As the nation goes into a cult panic over the Heaven's Gate mass suicide, I am amazed how fast some people forget our long national coziness with cults.
Unkind things about cults are being said or implied by newspeople, commentators and "cult experts." It seems that cults are scary. Cults are unChristian. Cults are New Age. Cults are dangerous. Public figures rush to be first to call loudly for "something to be done about cults." On one talk show, a distinguished guest suggested the Constitution be amended "to keep this kind of thing from happening."
In a word, Heaven's Gate is being turned into Heavengate.
I notice that many "cult experts" on the news have religious-right affiliations. Yes, the RR is planning to have a field day with Heaven's Gate. New Agers are high on their hit list. Now the RR see their big chance: to use 39 deaths as an excuse to blacken a movement with hundreds of thousands of adherents. According to CNN and Washington Post stories, Heaven's Gate leader Applewhite was homosexual. The RR will probably twist this fact into one more "proof" that cults are bad.
Hmm. Surely saner Americans remember the Jesus Freaks of the '70s? In those days, some counter-cult activists nabbed minors out of extremist Christian groups and returned them to their parents for "de-programming." Some of today's RR leaders were considered Jesus Freaks when they were young. So their memory about "cults" is conveniently short.
Today the word "cult" has an eerie connotation that doesn't fit the more benign groups. Even some benign cults center on an obsessive control by the group's leader, and obsessive obedience by the members. But this kind of mind control isn't limited to marginalized little groups. It can be found in the shadow of every religion and spiritual system in the world, including mainstream Christianity.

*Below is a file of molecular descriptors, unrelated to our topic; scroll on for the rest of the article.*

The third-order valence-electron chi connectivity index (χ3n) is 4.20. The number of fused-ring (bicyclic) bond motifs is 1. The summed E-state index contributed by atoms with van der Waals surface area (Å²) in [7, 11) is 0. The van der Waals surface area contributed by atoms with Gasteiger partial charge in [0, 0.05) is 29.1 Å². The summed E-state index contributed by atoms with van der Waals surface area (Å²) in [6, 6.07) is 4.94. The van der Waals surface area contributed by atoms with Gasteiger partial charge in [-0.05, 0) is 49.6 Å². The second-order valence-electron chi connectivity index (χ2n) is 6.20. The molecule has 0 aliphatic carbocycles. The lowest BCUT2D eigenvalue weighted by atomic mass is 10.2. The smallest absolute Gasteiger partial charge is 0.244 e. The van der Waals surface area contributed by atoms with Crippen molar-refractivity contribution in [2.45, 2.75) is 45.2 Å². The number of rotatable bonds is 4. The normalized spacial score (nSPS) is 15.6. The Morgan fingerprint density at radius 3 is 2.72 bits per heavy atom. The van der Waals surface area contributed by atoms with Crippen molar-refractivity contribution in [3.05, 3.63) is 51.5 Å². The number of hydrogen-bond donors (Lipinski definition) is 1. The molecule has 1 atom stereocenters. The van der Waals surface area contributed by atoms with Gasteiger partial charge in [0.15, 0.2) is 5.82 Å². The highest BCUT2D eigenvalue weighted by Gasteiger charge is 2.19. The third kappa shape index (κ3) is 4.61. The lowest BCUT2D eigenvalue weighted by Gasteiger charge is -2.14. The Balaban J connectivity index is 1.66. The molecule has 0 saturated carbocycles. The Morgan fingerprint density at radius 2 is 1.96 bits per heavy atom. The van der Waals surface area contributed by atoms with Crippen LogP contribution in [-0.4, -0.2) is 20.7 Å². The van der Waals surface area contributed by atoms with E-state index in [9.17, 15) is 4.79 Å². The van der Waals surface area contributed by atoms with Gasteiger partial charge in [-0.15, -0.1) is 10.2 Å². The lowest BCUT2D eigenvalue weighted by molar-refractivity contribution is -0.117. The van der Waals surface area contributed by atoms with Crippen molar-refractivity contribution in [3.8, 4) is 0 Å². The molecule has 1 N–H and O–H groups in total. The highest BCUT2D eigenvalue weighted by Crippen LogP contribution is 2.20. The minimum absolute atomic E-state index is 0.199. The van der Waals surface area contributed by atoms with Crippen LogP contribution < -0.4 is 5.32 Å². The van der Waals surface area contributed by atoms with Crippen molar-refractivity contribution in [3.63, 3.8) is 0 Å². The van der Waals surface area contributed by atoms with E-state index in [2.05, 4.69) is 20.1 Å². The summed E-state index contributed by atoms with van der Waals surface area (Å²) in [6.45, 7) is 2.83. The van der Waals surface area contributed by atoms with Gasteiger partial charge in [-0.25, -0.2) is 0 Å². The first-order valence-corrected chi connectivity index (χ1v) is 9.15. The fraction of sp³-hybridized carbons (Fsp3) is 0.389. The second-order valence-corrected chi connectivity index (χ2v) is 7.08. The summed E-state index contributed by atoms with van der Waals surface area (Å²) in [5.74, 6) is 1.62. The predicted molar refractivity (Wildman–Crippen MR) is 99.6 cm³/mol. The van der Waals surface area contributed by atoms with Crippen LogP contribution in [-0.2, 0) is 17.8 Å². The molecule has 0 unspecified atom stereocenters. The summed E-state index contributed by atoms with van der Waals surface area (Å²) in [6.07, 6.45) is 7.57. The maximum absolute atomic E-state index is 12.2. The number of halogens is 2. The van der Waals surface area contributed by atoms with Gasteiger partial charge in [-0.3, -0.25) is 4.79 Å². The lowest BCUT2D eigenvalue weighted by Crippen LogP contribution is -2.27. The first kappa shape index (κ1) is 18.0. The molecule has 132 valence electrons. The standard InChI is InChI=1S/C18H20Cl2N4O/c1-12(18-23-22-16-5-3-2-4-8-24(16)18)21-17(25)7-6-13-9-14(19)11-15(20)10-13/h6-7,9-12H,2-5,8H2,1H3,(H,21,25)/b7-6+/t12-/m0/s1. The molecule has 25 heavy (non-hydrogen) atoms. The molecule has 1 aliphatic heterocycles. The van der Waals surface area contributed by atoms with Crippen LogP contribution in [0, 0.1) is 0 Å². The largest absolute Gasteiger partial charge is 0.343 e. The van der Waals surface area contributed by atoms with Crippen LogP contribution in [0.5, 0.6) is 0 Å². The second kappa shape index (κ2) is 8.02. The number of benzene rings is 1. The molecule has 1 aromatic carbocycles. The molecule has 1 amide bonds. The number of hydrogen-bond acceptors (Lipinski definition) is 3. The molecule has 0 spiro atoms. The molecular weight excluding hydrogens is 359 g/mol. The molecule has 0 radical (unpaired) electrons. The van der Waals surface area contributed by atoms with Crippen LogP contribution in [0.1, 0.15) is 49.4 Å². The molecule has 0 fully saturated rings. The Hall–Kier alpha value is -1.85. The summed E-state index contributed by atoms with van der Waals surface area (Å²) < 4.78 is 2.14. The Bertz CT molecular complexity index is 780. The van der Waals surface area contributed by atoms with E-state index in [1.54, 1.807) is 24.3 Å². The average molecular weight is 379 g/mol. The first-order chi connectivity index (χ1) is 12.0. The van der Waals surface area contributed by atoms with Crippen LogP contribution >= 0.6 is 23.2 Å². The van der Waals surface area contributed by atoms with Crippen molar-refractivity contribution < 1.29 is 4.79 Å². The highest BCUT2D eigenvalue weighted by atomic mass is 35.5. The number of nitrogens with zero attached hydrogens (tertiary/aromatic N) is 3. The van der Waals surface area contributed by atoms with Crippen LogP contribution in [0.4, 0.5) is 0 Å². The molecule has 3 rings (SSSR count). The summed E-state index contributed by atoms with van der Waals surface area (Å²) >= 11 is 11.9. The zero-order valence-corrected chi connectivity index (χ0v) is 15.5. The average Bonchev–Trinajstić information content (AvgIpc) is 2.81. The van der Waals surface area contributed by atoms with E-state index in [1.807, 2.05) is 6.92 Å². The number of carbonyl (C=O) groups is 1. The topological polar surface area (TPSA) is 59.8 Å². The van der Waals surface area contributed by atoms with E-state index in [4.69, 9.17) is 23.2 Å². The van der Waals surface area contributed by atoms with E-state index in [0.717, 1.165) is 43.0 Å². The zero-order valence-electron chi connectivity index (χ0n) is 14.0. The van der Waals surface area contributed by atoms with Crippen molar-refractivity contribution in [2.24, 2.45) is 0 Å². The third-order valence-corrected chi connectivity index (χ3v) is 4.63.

In marketing their anti-cult line to the public, the RR will trade on many people's queasiness about suicide. As a rule, RR cult groups don't preach violence against the self. But some preach violence against others. Some war on non-whites. Others war on gay people. Still others war on abortion, tree-huggers, the federal government. In my opinion, any religious-right groups that operate on that same obsessive control of others is deserving of the same media splash, and investigative scrutiny, as Heaven's Gate.
The truth is, "cults" have always been part of the American scene. Little groups of believers who emigrated here -- Quakers, Jews, Congregationalists, Anabaptists, Pilgrims, Masons -- were persecuted in Europe as "scary cults." That's why they fled to America! Later came Mormons, Trancendentalists, Mennonites, Hutterites, Christian Scientists, the Ghost Dance, to name a few -- all considered very dangerous by the more intolerant descendants of our cultish founders. Cults are a star-spangled part of the American tradition.
Protestants even considered Catholics dangerous when the latter emigrated here in force in the 1800s. Today some Protestants still have fits over Catholic "idol worship." Catholics even use the word "cult", as in "cult of Mary." But I don't see Protestants trying to amend the Constitution so that Catholic cultism can be "prevented."
Last but not least, the anti-cult script calls for cyberspace to be villified as a hotbed of cults. "Spiritual predators" are said to be joining sexual predators in the hunt for American children. Fiddle-dee-dee. In a nation founded on culthood, the new cults never had a problem recruiting, whether it was by radio, phone, telegraph or Pony Express. Today's recruitment includes TV evangelists whose financial and "healing" practices have been questioned -- proving that controllers don't need the Internet to find people who want to be told what to think.
How odd to blame the Internet, when TV and radio news coverage have given Heaven's Gate a billion dollars' worth of free publicity in the last few days.
So before we go off the deep end -- launching witch hunts and passing a bunch of anti-cult laws -- let's make sure we don't shoot ourselves in our cultish American foot.
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